Composer Mason Bates wraps up at the CSO with a wild farewell.
Mason Bates could be the poster boy for a new generation of composer. He DJs at dance clubs. He’s hep to hip-hop. He of course gets the classical canon—and he’s pumped about electronica.
As Mead composer-in-residence at the Chicago Symphony Orchestra, the San Francisco-based Bates (along with fellow composer-in-residence Anna Clyne) programs the MusicNOW series, where his own work is often on the bill. Considering his background (studies at Juilliard and Berkeley’s Center for New Music and Audio Technologies), it’s not surprising that his work combines solid construction with a real snap, crackle, pop. But the balance—the mix—is bracing.
This month, as Bates’ five-year position concludes, Maestro Riccardo Muti (how’s that for an interpreter?) will conduct Bates’ Anthology of Fantastic Zoology, a work for full orchestra inspired by the work of renowned writer Jorge Luis Borges. While the piece—which was comissioned by the CSO—is totally acoustic, chances are it won't sound conventional.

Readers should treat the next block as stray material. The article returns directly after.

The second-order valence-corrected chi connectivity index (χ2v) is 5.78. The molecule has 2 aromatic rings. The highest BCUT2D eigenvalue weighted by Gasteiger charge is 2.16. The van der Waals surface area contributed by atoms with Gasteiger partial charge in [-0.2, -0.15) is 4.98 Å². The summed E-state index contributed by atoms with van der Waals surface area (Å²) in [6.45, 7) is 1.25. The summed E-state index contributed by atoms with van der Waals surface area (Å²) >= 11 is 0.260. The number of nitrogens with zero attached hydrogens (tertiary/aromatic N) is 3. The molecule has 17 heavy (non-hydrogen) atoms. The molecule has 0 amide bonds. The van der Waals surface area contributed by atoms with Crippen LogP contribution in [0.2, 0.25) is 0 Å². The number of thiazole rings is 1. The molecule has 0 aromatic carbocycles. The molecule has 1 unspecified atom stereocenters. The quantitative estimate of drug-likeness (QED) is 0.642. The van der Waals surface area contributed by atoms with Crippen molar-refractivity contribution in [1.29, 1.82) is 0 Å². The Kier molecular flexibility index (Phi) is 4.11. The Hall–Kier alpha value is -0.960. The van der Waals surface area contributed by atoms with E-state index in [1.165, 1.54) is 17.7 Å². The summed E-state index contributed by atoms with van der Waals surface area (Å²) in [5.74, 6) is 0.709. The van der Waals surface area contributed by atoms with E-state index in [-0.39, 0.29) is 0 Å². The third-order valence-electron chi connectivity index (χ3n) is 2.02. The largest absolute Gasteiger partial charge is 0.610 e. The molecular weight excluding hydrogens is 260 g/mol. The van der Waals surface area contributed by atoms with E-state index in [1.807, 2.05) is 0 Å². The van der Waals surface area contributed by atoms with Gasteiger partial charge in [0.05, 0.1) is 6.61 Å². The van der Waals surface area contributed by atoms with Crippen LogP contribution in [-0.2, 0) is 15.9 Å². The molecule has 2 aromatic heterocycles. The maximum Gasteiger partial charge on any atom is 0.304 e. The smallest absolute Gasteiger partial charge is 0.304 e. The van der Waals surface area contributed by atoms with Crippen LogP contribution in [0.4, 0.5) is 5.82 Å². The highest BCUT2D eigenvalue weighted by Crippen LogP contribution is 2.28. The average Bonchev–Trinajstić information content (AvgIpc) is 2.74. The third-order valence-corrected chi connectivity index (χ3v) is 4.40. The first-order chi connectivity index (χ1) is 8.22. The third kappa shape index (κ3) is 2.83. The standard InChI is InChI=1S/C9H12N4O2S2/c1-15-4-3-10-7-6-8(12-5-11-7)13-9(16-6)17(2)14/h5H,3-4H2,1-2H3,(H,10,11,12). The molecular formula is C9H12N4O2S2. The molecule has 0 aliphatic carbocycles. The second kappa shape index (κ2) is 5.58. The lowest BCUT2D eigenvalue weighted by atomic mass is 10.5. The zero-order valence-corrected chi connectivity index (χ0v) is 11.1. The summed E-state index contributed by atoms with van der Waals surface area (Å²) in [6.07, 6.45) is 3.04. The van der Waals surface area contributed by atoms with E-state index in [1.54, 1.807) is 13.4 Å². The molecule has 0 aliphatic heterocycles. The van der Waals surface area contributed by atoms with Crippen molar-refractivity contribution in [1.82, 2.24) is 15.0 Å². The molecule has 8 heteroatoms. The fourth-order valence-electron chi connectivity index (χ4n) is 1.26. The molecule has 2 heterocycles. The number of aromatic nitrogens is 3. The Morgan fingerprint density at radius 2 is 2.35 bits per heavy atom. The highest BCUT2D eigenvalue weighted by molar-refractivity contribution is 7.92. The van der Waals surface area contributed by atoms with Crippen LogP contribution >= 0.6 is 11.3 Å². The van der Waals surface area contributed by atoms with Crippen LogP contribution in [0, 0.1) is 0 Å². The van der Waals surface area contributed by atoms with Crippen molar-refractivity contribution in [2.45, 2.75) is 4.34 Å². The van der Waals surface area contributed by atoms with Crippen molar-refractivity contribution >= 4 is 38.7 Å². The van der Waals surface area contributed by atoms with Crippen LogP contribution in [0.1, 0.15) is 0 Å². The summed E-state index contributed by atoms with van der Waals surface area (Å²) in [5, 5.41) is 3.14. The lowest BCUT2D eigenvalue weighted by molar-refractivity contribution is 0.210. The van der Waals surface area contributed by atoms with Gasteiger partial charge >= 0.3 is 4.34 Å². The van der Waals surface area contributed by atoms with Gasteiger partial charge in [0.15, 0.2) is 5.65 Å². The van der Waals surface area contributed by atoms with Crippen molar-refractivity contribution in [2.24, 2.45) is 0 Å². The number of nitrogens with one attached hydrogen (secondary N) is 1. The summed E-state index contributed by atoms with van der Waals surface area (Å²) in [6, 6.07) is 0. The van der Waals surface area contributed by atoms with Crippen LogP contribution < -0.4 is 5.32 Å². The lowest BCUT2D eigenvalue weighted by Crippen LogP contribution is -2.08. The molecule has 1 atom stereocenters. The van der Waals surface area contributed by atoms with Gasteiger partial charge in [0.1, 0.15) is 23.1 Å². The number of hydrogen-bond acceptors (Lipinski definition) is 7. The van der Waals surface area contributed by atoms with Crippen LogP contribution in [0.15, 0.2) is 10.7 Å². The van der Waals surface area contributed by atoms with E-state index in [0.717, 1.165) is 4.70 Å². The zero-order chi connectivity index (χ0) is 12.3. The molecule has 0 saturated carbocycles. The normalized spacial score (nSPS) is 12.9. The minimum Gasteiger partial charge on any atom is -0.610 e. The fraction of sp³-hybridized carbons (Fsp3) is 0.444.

“It’s based on The Book of Imaginary Beings, a psychedelic carnival of the animals,” Bates says. “You’ll hear a lot of influence from my electronic sound work in the textures. Every instrument has an animal it conjures and, in the finale, they all fuse together in this epic, deep-in-the-woods kind of moment. It’s the biggest piece I’ve ever written. This is huge for me.” June 18-20, times vary, $33-$240, 220 S. Michigan Ave., 312.294.3000